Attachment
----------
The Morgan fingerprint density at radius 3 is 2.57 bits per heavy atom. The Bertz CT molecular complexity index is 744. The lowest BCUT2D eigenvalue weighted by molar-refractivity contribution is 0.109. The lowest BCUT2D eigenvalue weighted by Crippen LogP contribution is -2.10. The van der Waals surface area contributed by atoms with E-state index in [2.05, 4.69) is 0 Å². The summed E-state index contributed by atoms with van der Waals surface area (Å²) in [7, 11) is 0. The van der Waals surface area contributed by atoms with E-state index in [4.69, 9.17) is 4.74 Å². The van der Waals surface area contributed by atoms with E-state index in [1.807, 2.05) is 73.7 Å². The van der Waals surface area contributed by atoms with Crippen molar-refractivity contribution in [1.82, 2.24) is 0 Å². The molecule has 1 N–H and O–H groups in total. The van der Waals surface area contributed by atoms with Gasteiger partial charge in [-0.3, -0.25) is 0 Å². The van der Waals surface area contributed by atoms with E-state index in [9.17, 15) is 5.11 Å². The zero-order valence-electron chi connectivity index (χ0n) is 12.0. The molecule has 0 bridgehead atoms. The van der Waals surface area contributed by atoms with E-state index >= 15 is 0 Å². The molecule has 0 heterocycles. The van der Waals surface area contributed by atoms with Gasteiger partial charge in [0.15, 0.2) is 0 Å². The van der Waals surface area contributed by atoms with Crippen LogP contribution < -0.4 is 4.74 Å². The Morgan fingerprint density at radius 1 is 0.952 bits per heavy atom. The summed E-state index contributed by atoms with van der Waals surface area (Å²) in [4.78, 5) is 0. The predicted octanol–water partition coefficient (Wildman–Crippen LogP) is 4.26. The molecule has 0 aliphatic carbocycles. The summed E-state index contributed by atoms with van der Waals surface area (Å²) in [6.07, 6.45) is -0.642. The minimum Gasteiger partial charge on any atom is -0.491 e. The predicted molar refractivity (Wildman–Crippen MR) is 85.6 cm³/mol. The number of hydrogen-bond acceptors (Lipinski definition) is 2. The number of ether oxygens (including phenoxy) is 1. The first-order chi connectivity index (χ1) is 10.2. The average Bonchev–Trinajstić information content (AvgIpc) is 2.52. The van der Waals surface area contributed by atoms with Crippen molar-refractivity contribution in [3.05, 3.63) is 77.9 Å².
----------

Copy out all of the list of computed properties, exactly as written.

The Morgan fingerprint density at radius 3 is 2.57 bits per heavy atom. The Bertz CT molecular complexity index is 744. The lowest BCUT2D eigenvalue weighted by molar-refractivity contribution is 0.109. The lowest BCUT2D eigenvalue weighted by Crippen LogP contribution is -2.10. The van der Waals surface area contributed by atoms with E-state index in [2.05, 4.69) is 0 Å². The summed E-state index contributed by atoms with van der Waals surface area (Å²) in [7, 11) is 0. The van der Waals surface area contributed by atoms with E-state index in [4.69, 9.17) is 4.74 Å². The van der Waals surface area contributed by atoms with E-state index in [1.807, 2.05) is 73.7 Å². The van der Waals surface area contributed by atoms with Crippen molar-refractivity contribution in [1.82, 2.24) is 0 Å². The molecule has 1 N–H and O–H groups in total. The van der Waals surface area contributed by atoms with Gasteiger partial charge in [-0.3, -0.25) is 0 Å². The van der Waals surface area contributed by atoms with E-state index in [9.17, 15) is 5.11 Å². The zero-order valence-electron chi connectivity index (χ0n) is 12.0. The molecule has 0 bridgehead atoms. The van der Waals surface area contributed by atoms with E-state index >= 15 is 0 Å². The molecule has 0 heterocycles. The van der Waals surface area contributed by atoms with Gasteiger partial charge in [0.15, 0.2) is 0 Å². The van der Waals surface area contributed by atoms with Crippen LogP contribution < -0.4 is 4.74 Å². The Morgan fingerprint density at radius 1 is 0.952 bits per heavy atom. The summed E-state index contributed by atoms with van der Waals surface area (Å²) in [4.78, 5) is 0. The predicted octanol–water partition coefficient (Wildman–Crippen LogP) is 4.26. The molecule has 0 aliphatic carbocycles. The summed E-state index contributed by atoms with van der Waals surface area (Å²) in [6.07, 6.45) is -0.642. The minimum Gasteiger partial charge on any atom is -0.491 e. The predicted molar refractivity (Wildman–Crippen MR) is 85.6 cm³/mol. The number of hydrogen-bond acceptors (Lipinski definition) is 2. The number of ether oxygens (including phenoxy) is 1. The first-order chi connectivity index (χ1) is 10.2. The average Bonchev–Trinajstić information content (AvgIpc) is 2.52. The van der Waals surface area contributed by atoms with Crippen molar-refractivity contribution in [3.05, 3.63) is 77.9 Å².